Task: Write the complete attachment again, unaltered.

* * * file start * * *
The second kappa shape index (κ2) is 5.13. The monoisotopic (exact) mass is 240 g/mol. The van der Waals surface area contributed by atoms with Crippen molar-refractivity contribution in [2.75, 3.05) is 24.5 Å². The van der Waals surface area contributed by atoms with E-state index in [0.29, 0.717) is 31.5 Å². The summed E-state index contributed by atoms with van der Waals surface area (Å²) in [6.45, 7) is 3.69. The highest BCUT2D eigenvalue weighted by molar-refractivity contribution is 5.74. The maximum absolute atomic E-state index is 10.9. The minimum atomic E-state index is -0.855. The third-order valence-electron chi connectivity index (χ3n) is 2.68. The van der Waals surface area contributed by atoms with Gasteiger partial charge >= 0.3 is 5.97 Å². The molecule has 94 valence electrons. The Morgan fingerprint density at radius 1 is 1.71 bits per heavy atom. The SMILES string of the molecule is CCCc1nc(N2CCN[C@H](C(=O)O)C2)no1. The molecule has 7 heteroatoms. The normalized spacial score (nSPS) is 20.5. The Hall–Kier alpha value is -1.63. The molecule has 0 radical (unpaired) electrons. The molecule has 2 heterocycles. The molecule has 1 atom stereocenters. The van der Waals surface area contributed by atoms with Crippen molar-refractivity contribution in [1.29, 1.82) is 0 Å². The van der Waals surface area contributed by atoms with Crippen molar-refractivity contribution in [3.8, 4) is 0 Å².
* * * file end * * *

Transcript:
The second kappa shape index (κ2) is 5.13. The monoisotopic (exact) mass is 240 g/mol. The van der Waals surface area contributed by atoms with Crippen molar-refractivity contribution in [2.75, 3.05) is 24.5 Å². The van der Waals surface area contributed by atoms with E-state index in [0.29, 0.717) is 31.5 Å². The summed E-state index contributed by atoms with van der Waals surface area (Å²) in [6.45, 7) is 3.69. The highest BCUT2D eigenvalue weighted by molar-refractivity contribution is 5.74. The maximum absolute atomic E-state index is 10.9. The minimum atomic E-state index is -0.855. The third-order valence-electron chi connectivity index (χ3n) is 2.68. The van der Waals surface area contributed by atoms with Gasteiger partial charge >= 0.3 is 5.97 Å². The molecule has 94 valence electrons. The Morgan fingerprint density at radius 1 is 1.71 bits per heavy atom. The SMILES string of the molecule is CCCc1nc(N2CCN[C@H](C(=O)O)C2)no1. The molecule has 7 heteroatoms. The normalized spacial score (nSPS) is 20.5. The Hall–Kier alpha value is -1.63. The molecule has 0 radical (unpaired) electrons. The molecule has 2 heterocycles. The molecule has 1 atom stereocenters. The van der Waals surface area contributed by atoms with Crippen molar-refractivity contribution in [1.29, 1.82) is 0 Å². The van der Waals surface area contributed by atoms with Crippen molar-refractivity contribution in [3.8, 4) is 0 Å².